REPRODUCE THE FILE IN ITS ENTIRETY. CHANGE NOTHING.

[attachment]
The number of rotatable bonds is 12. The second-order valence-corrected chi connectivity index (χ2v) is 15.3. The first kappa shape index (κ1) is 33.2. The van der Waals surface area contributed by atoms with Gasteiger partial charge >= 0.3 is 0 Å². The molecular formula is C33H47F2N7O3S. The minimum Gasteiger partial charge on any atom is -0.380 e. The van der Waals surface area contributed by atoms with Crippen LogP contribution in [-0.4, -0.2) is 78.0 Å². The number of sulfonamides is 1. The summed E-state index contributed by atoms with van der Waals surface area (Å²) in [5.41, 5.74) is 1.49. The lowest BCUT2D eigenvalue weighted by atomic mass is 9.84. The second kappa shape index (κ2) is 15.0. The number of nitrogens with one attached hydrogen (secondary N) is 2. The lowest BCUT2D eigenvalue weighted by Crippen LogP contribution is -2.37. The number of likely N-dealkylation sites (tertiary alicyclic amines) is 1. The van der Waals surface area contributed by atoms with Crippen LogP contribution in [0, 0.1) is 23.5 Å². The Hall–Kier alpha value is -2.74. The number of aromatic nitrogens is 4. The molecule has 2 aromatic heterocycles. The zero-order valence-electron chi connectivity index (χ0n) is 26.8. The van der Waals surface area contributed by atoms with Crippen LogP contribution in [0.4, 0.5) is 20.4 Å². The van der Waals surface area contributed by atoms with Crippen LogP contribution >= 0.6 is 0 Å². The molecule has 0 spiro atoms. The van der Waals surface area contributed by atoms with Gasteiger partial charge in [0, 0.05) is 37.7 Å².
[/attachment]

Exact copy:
The number of rotatable bonds is 12. The second-order valence-corrected chi connectivity index (χ2v) is 15.3. The first kappa shape index (κ1) is 33.2. The van der Waals surface area contributed by atoms with Gasteiger partial charge >= 0.3 is 0 Å². The molecular formula is C33H47F2N7O3S. The minimum Gasteiger partial charge on any atom is -0.380 e. The van der Waals surface area contributed by atoms with Crippen LogP contribution in [-0.4, -0.2) is 78.0 Å². The number of sulfonamides is 1. The summed E-state index contributed by atoms with van der Waals surface area (Å²) in [5.41, 5.74) is 1.49. The lowest BCUT2D eigenvalue weighted by atomic mass is 9.84. The second kappa shape index (κ2) is 15.0. The number of nitrogens with one attached hydrogen (secondary N) is 2. The lowest BCUT2D eigenvalue weighted by Crippen LogP contribution is -2.37. The number of likely N-dealkylation sites (tertiary alicyclic amines) is 1. The van der Waals surface area contributed by atoms with Crippen LogP contribution in [0, 0.1) is 23.5 Å². The Hall–Kier alpha value is -2.74. The number of aromatic nitrogens is 4. The molecule has 2 aromatic heterocycles. The zero-order valence-electron chi connectivity index (χ0n) is 26.8. The van der Waals surface area contributed by atoms with Crippen LogP contribution in [0.4, 0.5) is 20.4 Å². The van der Waals surface area contributed by atoms with Crippen LogP contribution >= 0.6 is 0 Å². The molecule has 0 spiro atoms. The van der Waals surface area contributed by atoms with Gasteiger partial charge in [0, 0.05) is 37.7 Å².